Function of a minus-end-directed kinesin-like motor protein in mammalian cells

Jurgita Matuliene, Russell Essner, Jung Hwa Ryu, Yukihisa Hamaguchi, Peter W. Baas, Tokuko Haraguchi, Yasushi Hiraoka, Ryoko Kuriyama

Research output: Contribution to journalArticlepeer-review

26 Scopus citations

Abstract

CHO2 is a mammalian minus-end-directed kinesin-like motor protein present in interphase centrosomes/nuclei and mitotic spindle fibers/poles. Expression of HA- or GFP-tagged subfragments in transfected CHO cells revealed the presence of the nuclear localization site at the N-terminal tail. This domain becomes associated with spindle fibers during mitosis, indicating that the tail is capable of interaction with microtubules in vivo. While the central stalk diffusely distributes in the entire cytoplasm of cells, the motor domain co-localizes with microtubules throughout the cell cycle, which is eliminated by mutation of the ATP-binding consensus motif from GKT to AAA. Overexpression of the full-length CHO2 causes mitotic arrest and spindle abnormality. The effect of protein expression was first seen around the polar region where microtubule tended to be bundled together. A higher level of protein expression induces more elongated spindles which eventually become disorganized by loosing the structural integrity between microtubule bundles. Live cell observation demonstrated that GFP-labeled microtubule bundles underwent continuous changes in their relative position to one another through repeated attachment and detachment at one end; this results in the formation of irregular number of microtubule focal points in mitotic arrested cells. Thus the primary action of CHO2 appears to cross-link microtubules and move toward the minus-end direction to maintain association of the microtubule end at the pole. In contrast to the full-length of CHO2, overexpression of neither truncated nor mutant polypeptides resulted in significant effects on mitosis and mitotic spindles, suggesting that the function of CHO2 in mammalian cells may be redundant with other motor molecules during cell division.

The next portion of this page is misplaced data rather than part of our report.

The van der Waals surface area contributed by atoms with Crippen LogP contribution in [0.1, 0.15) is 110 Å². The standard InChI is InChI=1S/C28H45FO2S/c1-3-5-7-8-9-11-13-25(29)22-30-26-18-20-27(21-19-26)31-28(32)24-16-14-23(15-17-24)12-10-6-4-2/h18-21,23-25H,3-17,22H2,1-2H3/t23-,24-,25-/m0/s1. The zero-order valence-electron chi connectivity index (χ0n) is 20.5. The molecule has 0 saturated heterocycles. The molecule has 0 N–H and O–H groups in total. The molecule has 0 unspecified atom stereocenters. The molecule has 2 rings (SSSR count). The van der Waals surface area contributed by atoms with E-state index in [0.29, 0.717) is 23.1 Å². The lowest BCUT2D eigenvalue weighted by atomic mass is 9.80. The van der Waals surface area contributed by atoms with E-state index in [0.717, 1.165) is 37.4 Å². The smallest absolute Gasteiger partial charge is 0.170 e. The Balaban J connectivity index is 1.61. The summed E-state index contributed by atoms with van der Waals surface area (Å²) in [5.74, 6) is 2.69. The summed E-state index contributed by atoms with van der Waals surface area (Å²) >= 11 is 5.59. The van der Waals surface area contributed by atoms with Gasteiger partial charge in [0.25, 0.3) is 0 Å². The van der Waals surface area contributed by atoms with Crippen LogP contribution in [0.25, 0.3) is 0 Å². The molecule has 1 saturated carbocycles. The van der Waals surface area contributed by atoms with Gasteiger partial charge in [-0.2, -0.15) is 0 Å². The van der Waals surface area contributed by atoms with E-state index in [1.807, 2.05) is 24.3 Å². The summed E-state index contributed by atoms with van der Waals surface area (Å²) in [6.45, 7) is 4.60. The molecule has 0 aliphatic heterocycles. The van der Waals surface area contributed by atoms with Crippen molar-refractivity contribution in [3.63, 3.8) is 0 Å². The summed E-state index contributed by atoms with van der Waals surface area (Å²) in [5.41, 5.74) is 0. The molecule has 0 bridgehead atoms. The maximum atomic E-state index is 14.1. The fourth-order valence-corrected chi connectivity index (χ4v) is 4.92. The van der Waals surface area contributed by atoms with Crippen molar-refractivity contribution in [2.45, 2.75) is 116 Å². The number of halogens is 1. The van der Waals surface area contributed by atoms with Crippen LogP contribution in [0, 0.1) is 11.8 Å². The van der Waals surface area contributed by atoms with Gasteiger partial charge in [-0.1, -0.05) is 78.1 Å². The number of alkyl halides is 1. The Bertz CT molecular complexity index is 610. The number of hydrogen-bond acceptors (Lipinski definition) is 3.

Original languageEnglish (US)
Pages (from-to)4041-4050
Number of pages10
JournalJournal of cell science
Volume112
Issue number22
StatePublished - Dec 1 1999

Keywords

  • CHO cell
  • Microtubule
  • Minus-end motor
  • Mitotic spindle

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